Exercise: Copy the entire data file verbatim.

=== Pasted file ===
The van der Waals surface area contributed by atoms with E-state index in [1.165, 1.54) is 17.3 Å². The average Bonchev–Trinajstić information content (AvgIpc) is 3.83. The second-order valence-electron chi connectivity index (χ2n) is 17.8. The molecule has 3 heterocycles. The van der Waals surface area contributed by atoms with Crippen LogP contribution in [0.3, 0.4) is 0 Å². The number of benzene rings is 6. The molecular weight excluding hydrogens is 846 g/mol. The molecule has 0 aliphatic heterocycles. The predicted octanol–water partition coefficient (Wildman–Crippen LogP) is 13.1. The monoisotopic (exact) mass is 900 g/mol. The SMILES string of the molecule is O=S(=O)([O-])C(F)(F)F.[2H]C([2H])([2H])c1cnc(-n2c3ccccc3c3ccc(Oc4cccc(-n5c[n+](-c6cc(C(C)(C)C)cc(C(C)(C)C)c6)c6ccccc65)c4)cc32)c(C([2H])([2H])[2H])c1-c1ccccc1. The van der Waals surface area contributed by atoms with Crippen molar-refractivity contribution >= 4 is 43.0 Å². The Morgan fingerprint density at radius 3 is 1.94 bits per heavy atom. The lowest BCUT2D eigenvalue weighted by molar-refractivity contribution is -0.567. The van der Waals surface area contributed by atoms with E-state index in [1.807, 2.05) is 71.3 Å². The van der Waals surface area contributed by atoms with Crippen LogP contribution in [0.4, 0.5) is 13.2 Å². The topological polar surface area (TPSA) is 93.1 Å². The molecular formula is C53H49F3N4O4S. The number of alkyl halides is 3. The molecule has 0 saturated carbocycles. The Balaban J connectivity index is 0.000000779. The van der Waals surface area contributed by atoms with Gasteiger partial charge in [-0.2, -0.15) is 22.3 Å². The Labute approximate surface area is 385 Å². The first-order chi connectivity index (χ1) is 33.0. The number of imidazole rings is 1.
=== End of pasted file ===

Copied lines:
The van der Waals surface area contributed by atoms with E-state index in [1.165, 1.54) is 17.3 Å². The average Bonchev–Trinajstić information content (AvgIpc) is 3.83. The second-order valence-electron chi connectivity index (χ2n) is 17.8. The molecule has 3 heterocycles. The van der Waals surface area contributed by atoms with Crippen LogP contribution in [0.3, 0.4) is 0 Å². The number of benzene rings is 6. The molecular weight excluding hydrogens is 846 g/mol. The molecule has 0 aliphatic heterocycles. The predicted octanol–water partition coefficient (Wildman–Crippen LogP) is 13.1. The monoisotopic (exact) mass is 900 g/mol. The SMILES string of the molecule is O=S(=O)([O-])C(F)(F)F.[2H]C([2H])([2H])c1cnc(-n2c3ccccc3c3ccc(Oc4cccc(-n5c[n+](-c6cc(C(C)(C)C)cc(C(C)(C)C)c6)c6ccccc65)c4)cc32)c(C([2H])([2H])[2H])c1-c1ccccc1. The van der Waals surface area contributed by atoms with Crippen molar-refractivity contribution >= 4 is 43.0 Å². The Morgan fingerprint density at radius 3 is 1.94 bits per heavy atom. The lowest BCUT2D eigenvalue weighted by molar-refractivity contribution is -0.567. The van der Waals surface area contributed by atoms with E-state index in [1.807, 2.05) is 71.3 Å². The van der Waals surface area contributed by atoms with Crippen LogP contribution in [0.4, 0.5) is 13.2 Å². The topological polar surface area (TPSA) is 93.1 Å². The molecular formula is C53H49F3N4O4S. The number of alkyl halides is 3. The molecule has 0 saturated carbocycles. The Balaban J connectivity index is 0.000000779. The van der Waals surface area contributed by atoms with Gasteiger partial charge in [-0.2, -0.15) is 22.3 Å². The Labute approximate surface area is 385 Å². The first-order chi connectivity index (χ1) is 33.0. The number of imidazole rings is 1.